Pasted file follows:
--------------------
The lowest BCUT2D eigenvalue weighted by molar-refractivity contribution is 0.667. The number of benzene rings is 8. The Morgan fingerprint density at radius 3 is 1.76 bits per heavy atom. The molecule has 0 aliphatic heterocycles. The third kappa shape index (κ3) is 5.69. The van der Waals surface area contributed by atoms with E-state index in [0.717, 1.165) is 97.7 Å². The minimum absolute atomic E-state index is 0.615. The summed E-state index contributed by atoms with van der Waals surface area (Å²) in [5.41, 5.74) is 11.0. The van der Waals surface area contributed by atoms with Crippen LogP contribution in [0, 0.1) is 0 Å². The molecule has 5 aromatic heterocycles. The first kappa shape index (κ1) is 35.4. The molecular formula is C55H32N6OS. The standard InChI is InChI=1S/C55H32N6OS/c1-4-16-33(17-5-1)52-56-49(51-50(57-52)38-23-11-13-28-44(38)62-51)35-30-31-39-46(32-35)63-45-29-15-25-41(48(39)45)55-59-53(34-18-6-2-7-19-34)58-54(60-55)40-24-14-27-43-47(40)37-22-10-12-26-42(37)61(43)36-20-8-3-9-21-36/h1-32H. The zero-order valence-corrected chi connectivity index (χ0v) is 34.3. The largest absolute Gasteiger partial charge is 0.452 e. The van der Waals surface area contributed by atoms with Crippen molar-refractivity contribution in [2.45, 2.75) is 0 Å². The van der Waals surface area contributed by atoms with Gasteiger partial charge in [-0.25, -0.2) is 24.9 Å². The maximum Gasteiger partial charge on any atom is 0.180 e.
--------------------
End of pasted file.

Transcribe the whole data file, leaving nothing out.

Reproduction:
The lowest BCUT2D eigenvalue weighted by molar-refractivity contribution is 0.667. The number of benzene rings is 8. The Morgan fingerprint density at radius 3 is 1.76 bits per heavy atom. The molecule has 0 aliphatic heterocycles. The third kappa shape index (κ3) is 5.69. The van der Waals surface area contributed by atoms with E-state index in [0.717, 1.165) is 97.7 Å². The minimum absolute atomic E-state index is 0.615. The summed E-state index contributed by atoms with van der Waals surface area (Å²) in [5.41, 5.74) is 11.0. The van der Waals surface area contributed by atoms with Crippen LogP contribution in [0, 0.1) is 0 Å². The molecule has 5 aromatic heterocycles. The first kappa shape index (κ1) is 35.4. The molecular formula is C55H32N6OS. The standard InChI is InChI=1S/C55H32N6OS/c1-4-16-33(17-5-1)52-56-49(51-50(57-52)38-23-11-13-28-44(38)62-51)35-30-31-39-46(32-35)63-45-29-15-25-41(48(39)45)55-59-53(34-18-6-2-7-19-34)58-54(60-55)40-24-14-27-43-47(40)37-22-10-12-26-42(37)61(43)36-20-8-3-9-21-36/h1-32H. The zero-order valence-corrected chi connectivity index (χ0v) is 34.3. The largest absolute Gasteiger partial charge is 0.452 e. The van der Waals surface area contributed by atoms with Crippen molar-refractivity contribution in [2.45, 2.75) is 0 Å². The van der Waals surface area contributed by atoms with Gasteiger partial charge in [-0.25, -0.2) is 24.9 Å². The maximum Gasteiger partial charge on any atom is 0.180 e.